Free cars part of culture shift at merged United

By Julie Johnsson
Posted Dec. 15, 2010 at 1:38 p.m.

United Airlines workers with perfect attendance for six months may be eligible to win a free car under a new employee perk that takes effect Jan. 1.

The morale-boosting effort is one of the first public campaigns by parent United Continental Holdings Inc. to stamp Continental Airlines’ culture on its larger merger partner. During the past decade, Continental has given away more than 180 vehicles to its employees.

“Perfect attendance helps United provide consistent, reliable service to customers, and it also reduces our costs,” said United CEO Jeff Smisek, who prior to the merger headed Continental.

Under the latest iteration of the Perfect Attendance Plan, which will be open to both United and Continental employees, Chicago-based United will give away 11 new cars annually and pay all taxes associated with each vehicle. Employees with perfect attendance over a six-month stretch will also be eligible to win either $50 in cash, a $50 donation to charity or 5,000 frequent flier miles.

Cultural issues have been a top priority for Smisek since the Oct. 1 merger, and he’s criss-crossed the sprawling carrier to meet with employees. Smisek is attempting to minimize merger distractions and implant Continental’s customer-focused culture at United, difficult tasks given its sheer size as the world’s largest carrier.

United and Continental pilot union leaders, meanwhile, say they are united — in their resolve to push Smisek’s team to boost pilot pay and reduce the carrier’s dependence on outsourcing through ongoing contract talks. Gaining a joint collective bargaining agreement is a crucial step towards fully integrating the two airlines, which must operate separately until United Continental gains a single operating certificate from federal authorities.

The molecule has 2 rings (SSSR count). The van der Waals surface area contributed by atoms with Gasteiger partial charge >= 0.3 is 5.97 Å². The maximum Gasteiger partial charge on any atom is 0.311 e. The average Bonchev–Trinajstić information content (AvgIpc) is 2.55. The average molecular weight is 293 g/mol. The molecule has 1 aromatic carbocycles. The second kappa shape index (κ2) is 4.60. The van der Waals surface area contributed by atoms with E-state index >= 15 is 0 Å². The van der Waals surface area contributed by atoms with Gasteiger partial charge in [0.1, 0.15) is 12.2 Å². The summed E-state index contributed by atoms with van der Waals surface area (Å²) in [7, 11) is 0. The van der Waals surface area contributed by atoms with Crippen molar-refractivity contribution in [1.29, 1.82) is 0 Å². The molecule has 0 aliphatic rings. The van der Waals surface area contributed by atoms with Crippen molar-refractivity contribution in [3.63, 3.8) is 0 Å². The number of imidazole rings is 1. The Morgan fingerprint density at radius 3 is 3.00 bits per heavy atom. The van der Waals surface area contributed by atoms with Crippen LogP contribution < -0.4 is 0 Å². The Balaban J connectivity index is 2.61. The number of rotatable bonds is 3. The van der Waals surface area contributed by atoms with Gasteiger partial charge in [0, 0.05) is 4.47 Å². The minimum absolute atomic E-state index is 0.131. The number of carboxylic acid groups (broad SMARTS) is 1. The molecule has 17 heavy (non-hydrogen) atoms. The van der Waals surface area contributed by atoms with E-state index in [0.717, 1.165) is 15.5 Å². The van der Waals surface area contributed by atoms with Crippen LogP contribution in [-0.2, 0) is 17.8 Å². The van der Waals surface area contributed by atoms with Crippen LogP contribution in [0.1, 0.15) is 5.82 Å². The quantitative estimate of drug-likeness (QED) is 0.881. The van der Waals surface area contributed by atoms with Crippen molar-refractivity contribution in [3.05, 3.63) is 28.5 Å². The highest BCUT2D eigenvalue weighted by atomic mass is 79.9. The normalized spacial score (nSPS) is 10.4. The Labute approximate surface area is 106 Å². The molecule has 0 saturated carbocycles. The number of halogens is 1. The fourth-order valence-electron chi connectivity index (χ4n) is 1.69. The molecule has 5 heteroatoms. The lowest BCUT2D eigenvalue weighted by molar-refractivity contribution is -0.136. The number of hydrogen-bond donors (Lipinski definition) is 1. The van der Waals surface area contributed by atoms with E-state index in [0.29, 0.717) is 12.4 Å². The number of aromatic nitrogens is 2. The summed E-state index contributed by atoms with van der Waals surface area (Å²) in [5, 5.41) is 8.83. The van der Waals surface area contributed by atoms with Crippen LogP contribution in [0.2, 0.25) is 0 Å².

The two pilot groups are mindful of the leverage they hold and have resolved differences over pay, which were made public earlier this fall, according to an internal union communiqué.

Meanwhile, Continental’s union leaders and United executives are meeting in Los Angeles with an arbitrator to try to resolve a disagreement over the carrier’s plans to introduce 70-jet United Express flights to Continental’s hubs, Jan. 1. Pilot officials claim the new flights violate outsourcing provisions in Continental pilot contracts. United officials say the flights are permissible.

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  1. RegularGuy Dec. 15, 2010 at 4:27 pm

    I hope the recipients enjoy their cars, especially knowing that they were paid for by wiping out the pensions of tens of thousands of retired employees.

    This is simply OBSCENE.

  2. moltikon Dec. 15, 2010 at 4:43 pm

    With all the money they steal from passengers by charging for luggage they can now afford giving away cars.